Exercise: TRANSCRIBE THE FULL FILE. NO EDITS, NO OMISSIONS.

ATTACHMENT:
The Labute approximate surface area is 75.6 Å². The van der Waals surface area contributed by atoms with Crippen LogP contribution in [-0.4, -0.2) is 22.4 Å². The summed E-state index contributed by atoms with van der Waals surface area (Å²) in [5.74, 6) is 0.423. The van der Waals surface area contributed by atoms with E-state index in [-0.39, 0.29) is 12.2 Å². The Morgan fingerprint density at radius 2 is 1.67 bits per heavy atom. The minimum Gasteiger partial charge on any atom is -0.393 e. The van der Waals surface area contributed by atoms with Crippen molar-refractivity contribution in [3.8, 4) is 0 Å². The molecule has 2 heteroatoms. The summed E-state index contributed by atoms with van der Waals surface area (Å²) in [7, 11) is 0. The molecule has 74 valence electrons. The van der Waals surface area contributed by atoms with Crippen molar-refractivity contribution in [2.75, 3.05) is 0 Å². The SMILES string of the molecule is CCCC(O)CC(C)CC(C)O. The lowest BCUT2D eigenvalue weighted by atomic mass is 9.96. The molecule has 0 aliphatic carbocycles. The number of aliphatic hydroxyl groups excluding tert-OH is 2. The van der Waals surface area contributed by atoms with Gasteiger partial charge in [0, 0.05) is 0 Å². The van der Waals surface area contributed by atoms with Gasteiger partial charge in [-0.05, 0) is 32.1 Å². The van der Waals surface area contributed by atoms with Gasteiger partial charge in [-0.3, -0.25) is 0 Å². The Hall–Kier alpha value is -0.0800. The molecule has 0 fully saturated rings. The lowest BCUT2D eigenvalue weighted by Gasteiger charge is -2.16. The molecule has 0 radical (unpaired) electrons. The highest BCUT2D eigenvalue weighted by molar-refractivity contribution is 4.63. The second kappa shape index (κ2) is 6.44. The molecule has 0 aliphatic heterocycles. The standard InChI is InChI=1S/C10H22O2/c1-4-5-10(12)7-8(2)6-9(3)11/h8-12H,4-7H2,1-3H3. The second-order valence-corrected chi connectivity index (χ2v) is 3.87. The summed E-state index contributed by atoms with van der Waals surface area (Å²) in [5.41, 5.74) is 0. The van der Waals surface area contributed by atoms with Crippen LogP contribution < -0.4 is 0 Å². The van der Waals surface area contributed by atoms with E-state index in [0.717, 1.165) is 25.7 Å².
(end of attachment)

The Labute approximate surface area is 75.6 Å². The van der Waals surface area contributed by atoms with Crippen LogP contribution in [-0.4, -0.2) is 22.4 Å². The summed E-state index contributed by atoms with van der Waals surface area (Å²) in [5.74, 6) is 0.423. The van der Waals surface area contributed by atoms with E-state index in [-0.39, 0.29) is 12.2 Å². The Morgan fingerprint density at radius 2 is 1.67 bits per heavy atom. The minimum Gasteiger partial charge on any atom is -0.393 e. The van der Waals surface area contributed by atoms with Crippen molar-refractivity contribution in [3.8, 4) is 0 Å². The molecule has 2 heteroatoms. The summed E-state index contributed by atoms with van der Waals surface area (Å²) in [7, 11) is 0. The molecule has 74 valence electrons. The van der Waals surface area contributed by atoms with Crippen molar-refractivity contribution in [2.75, 3.05) is 0 Å². The SMILES string of the molecule is CCCC(O)CC(C)CC(C)O. The lowest BCUT2D eigenvalue weighted by atomic mass is 9.96. The molecule has 0 aliphatic carbocycles. The number of aliphatic hydroxyl groups excluding tert-OH is 2. The van der Waals surface area contributed by atoms with Gasteiger partial charge in [0, 0.05) is 0 Å². The van der Waals surface area contributed by atoms with Gasteiger partial charge in [-0.05, 0) is 32.1 Å². The van der Waals surface area contributed by atoms with Gasteiger partial charge in [-0.3, -0.25) is 0 Å². The Hall–Kier alpha value is -0.0800. The molecule has 0 fully saturated rings. The lowest BCUT2D eigenvalue weighted by Gasteiger charge is -2.16. The molecule has 0 radical (unpaired) electrons. The highest BCUT2D eigenvalue weighted by molar-refractivity contribution is 4.63. The second kappa shape index (κ2) is 6.44. The molecule has 0 aliphatic heterocycles. The standard InChI is InChI=1S/C10H22O2/c1-4-5-10(12)7-8(2)6-9(3)11/h8-12H,4-7H2,1-3H3. The second-order valence-corrected chi connectivity index (χ2v) is 3.87. The summed E-state index contributed by atoms with van der Waals surface area (Å²) in [5.41, 5.74) is 0. The van der Waals surface area contributed by atoms with Crippen LogP contribution < -0.4 is 0 Å². The van der Waals surface area contributed by atoms with E-state index in [0.717, 1.165) is 25.7 Å².